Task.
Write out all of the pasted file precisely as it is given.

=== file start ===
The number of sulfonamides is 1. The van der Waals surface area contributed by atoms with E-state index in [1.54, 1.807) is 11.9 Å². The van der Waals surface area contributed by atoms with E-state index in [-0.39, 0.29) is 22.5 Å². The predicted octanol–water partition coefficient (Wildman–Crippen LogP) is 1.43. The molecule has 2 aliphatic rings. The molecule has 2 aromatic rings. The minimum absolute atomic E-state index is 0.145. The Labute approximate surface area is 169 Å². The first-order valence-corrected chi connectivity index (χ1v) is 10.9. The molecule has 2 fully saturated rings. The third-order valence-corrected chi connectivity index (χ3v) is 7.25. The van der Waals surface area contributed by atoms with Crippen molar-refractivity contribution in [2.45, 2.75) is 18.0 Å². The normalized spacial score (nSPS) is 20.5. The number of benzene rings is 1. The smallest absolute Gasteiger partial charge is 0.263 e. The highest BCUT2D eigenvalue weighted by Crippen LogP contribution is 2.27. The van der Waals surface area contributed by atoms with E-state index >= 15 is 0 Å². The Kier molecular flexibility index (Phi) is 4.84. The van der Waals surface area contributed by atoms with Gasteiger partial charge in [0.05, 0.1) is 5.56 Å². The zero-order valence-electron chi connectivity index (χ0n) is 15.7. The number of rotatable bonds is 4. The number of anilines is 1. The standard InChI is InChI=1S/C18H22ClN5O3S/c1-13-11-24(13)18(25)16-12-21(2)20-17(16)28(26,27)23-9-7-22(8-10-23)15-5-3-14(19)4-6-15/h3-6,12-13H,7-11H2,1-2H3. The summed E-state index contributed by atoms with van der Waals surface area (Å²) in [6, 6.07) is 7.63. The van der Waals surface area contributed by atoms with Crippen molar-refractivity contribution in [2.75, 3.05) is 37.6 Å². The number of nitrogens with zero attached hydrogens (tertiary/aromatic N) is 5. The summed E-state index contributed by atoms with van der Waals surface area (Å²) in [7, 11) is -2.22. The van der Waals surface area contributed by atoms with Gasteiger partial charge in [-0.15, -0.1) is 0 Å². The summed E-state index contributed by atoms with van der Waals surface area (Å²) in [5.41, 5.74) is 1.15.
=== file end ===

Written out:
The number of sulfonamides is 1. The van der Waals surface area contributed by atoms with E-state index in [1.54, 1.807) is 11.9 Å². The van der Waals surface area contributed by atoms with E-state index in [-0.39, 0.29) is 22.5 Å². The predicted octanol–water partition coefficient (Wildman–Crippen LogP) is 1.43. The molecule has 2 aliphatic rings. The molecule has 2 aromatic rings. The minimum absolute atomic E-state index is 0.145. The Labute approximate surface area is 169 Å². The first-order valence-corrected chi connectivity index (χ1v) is 10.9. The molecule has 2 fully saturated rings. The third-order valence-corrected chi connectivity index (χ3v) is 7.25. The van der Waals surface area contributed by atoms with Crippen molar-refractivity contribution in [2.45, 2.75) is 18.0 Å². The normalized spacial score (nSPS) is 20.5. The number of benzene rings is 1. The smallest absolute Gasteiger partial charge is 0.263 e. The highest BCUT2D eigenvalue weighted by Crippen LogP contribution is 2.27. The van der Waals surface area contributed by atoms with E-state index >= 15 is 0 Å². The Kier molecular flexibility index (Phi) is 4.84. The van der Waals surface area contributed by atoms with Gasteiger partial charge in [0.05, 0.1) is 5.56 Å². The zero-order valence-electron chi connectivity index (χ0n) is 15.7. The number of rotatable bonds is 4. The number of anilines is 1. The standard InChI is InChI=1S/C18H22ClN5O3S/c1-13-11-24(13)18(25)16-12-21(2)20-17(16)28(26,27)23-9-7-22(8-10-23)15-5-3-14(19)4-6-15/h3-6,12-13H,7-11H2,1-2H3. The summed E-state index contributed by atoms with van der Waals surface area (Å²) in [6, 6.07) is 7.63. The van der Waals surface area contributed by atoms with Crippen molar-refractivity contribution in [2.75, 3.05) is 37.6 Å². The number of nitrogens with zero attached hydrogens (tertiary/aromatic N) is 5. The summed E-state index contributed by atoms with van der Waals surface area (Å²) in [7, 11) is -2.22. The van der Waals surface area contributed by atoms with Gasteiger partial charge in [-0.15, -0.1) is 0 Å². The summed E-state index contributed by atoms with van der Waals surface area (Å²) in [5.41, 5.74) is 1.15.